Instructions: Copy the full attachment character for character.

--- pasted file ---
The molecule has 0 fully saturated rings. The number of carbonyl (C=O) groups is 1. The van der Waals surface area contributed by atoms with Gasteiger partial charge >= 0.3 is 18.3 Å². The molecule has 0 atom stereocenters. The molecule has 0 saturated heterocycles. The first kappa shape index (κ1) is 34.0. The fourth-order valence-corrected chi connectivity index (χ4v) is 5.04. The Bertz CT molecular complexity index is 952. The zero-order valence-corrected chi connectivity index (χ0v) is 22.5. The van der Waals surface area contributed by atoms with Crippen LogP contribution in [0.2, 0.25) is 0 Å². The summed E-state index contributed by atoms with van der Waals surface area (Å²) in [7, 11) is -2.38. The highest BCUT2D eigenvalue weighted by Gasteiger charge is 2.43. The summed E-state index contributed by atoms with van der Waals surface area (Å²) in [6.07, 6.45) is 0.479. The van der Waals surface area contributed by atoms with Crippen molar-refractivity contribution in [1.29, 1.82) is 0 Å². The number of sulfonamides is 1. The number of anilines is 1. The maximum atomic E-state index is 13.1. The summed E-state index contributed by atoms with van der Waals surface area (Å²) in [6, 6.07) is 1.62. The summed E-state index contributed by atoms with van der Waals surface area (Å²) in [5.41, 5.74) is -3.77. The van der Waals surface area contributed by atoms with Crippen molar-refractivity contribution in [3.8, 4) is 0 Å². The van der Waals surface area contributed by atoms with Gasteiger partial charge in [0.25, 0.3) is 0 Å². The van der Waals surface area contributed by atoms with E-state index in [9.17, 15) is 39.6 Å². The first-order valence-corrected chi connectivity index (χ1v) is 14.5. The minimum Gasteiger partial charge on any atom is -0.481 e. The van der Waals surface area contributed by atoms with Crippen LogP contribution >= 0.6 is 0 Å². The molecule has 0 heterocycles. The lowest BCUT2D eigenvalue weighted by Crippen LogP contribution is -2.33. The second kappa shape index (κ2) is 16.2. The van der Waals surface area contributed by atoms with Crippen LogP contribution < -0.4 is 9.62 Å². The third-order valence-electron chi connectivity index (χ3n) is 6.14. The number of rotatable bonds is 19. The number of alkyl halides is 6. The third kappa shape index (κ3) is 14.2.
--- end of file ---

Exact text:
The molecule has 0 fully saturated rings. The number of carbonyl (C=O) groups is 1. The van der Waals surface area contributed by atoms with Gasteiger partial charge >= 0.3 is 18.3 Å². The molecule has 0 atom stereocenters. The molecule has 0 saturated heterocycles. The first kappa shape index (κ1) is 34.0. The fourth-order valence-corrected chi connectivity index (χ4v) is 5.04. The Bertz CT molecular complexity index is 952. The zero-order valence-corrected chi connectivity index (χ0v) is 22.5. The van der Waals surface area contributed by atoms with Crippen LogP contribution in [0.2, 0.25) is 0 Å². The summed E-state index contributed by atoms with van der Waals surface area (Å²) in [7, 11) is -2.38. The highest BCUT2D eigenvalue weighted by Gasteiger charge is 2.43. The summed E-state index contributed by atoms with van der Waals surface area (Å²) in [6.07, 6.45) is 0.479. The van der Waals surface area contributed by atoms with Crippen molar-refractivity contribution in [1.29, 1.82) is 0 Å². The number of sulfonamides is 1. The number of anilines is 1. The maximum atomic E-state index is 13.1. The summed E-state index contributed by atoms with van der Waals surface area (Å²) in [6, 6.07) is 1.62. The summed E-state index contributed by atoms with van der Waals surface area (Å²) in [5.41, 5.74) is -3.77. The van der Waals surface area contributed by atoms with Crippen molar-refractivity contribution in [3.8, 4) is 0 Å². The van der Waals surface area contributed by atoms with Gasteiger partial charge in [0.25, 0.3) is 0 Å². The van der Waals surface area contributed by atoms with E-state index in [9.17, 15) is 39.6 Å². The first-order valence-corrected chi connectivity index (χ1v) is 14.5. The minimum Gasteiger partial charge on any atom is -0.481 e. The van der Waals surface area contributed by atoms with Crippen LogP contribution >= 0.6 is 0 Å². The molecule has 0 heterocycles. The lowest BCUT2D eigenvalue weighted by Crippen LogP contribution is -2.33. The second kappa shape index (κ2) is 16.2. The van der Waals surface area contributed by atoms with Crippen LogP contribution < -0.4 is 9.62 Å². The third-order valence-electron chi connectivity index (χ3n) is 6.14. The number of rotatable bonds is 19. The number of alkyl halides is 6. The third kappa shape index (κ3) is 14.2.